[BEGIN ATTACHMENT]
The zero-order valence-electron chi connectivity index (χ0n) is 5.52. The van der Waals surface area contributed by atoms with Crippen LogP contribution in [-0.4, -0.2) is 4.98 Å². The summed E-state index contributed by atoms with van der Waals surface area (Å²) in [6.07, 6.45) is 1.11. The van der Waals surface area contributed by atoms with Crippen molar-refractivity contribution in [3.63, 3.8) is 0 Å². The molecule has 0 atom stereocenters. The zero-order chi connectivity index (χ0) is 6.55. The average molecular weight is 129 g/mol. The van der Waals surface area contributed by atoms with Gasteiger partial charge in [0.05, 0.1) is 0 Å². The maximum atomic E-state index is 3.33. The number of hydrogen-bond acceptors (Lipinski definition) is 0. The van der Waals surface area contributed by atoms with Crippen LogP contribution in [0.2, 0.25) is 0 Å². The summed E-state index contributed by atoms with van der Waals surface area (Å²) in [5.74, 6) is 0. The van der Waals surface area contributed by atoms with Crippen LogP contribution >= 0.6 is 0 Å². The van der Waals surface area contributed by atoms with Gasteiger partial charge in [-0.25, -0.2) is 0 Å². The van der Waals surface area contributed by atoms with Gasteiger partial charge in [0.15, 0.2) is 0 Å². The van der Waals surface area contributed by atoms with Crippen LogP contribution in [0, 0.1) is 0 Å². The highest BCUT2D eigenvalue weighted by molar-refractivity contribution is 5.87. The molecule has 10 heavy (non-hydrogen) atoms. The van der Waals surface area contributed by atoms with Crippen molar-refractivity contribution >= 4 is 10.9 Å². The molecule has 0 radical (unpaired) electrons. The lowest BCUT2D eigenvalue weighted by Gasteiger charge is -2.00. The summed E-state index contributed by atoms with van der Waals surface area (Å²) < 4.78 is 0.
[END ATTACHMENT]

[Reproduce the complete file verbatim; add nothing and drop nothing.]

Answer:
The zero-order valence-electron chi connectivity index (χ0n) is 5.52. The van der Waals surface area contributed by atoms with Crippen LogP contribution in [-0.4, -0.2) is 4.98 Å². The summed E-state index contributed by atoms with van der Waals surface area (Å²) in [6.07, 6.45) is 1.11. The van der Waals surface area contributed by atoms with Crippen molar-refractivity contribution in [3.63, 3.8) is 0 Å². The molecule has 0 atom stereocenters. The zero-order chi connectivity index (χ0) is 6.55. The average molecular weight is 129 g/mol. The van der Waals surface area contributed by atoms with Gasteiger partial charge in [0.05, 0.1) is 0 Å². The maximum atomic E-state index is 3.33. The number of hydrogen-bond acceptors (Lipinski definition) is 0. The van der Waals surface area contributed by atoms with Crippen LogP contribution in [0.2, 0.25) is 0 Å². The summed E-state index contributed by atoms with van der Waals surface area (Å²) in [5.74, 6) is 0. The van der Waals surface area contributed by atoms with Crippen LogP contribution >= 0.6 is 0 Å². The van der Waals surface area contributed by atoms with Gasteiger partial charge in [-0.25, -0.2) is 0 Å². The van der Waals surface area contributed by atoms with Gasteiger partial charge in [0.15, 0.2) is 0 Å². The van der Waals surface area contributed by atoms with Crippen LogP contribution in [0, 0.1) is 0 Å². The highest BCUT2D eigenvalue weighted by molar-refractivity contribution is 5.87. The molecule has 10 heavy (non-hydrogen) atoms. The van der Waals surface area contributed by atoms with Crippen molar-refractivity contribution >= 4 is 10.9 Å². The molecule has 0 radical (unpaired) electrons. The lowest BCUT2D eigenvalue weighted by Gasteiger charge is -2.00. The summed E-state index contributed by atoms with van der Waals surface area (Å²) < 4.78 is 0.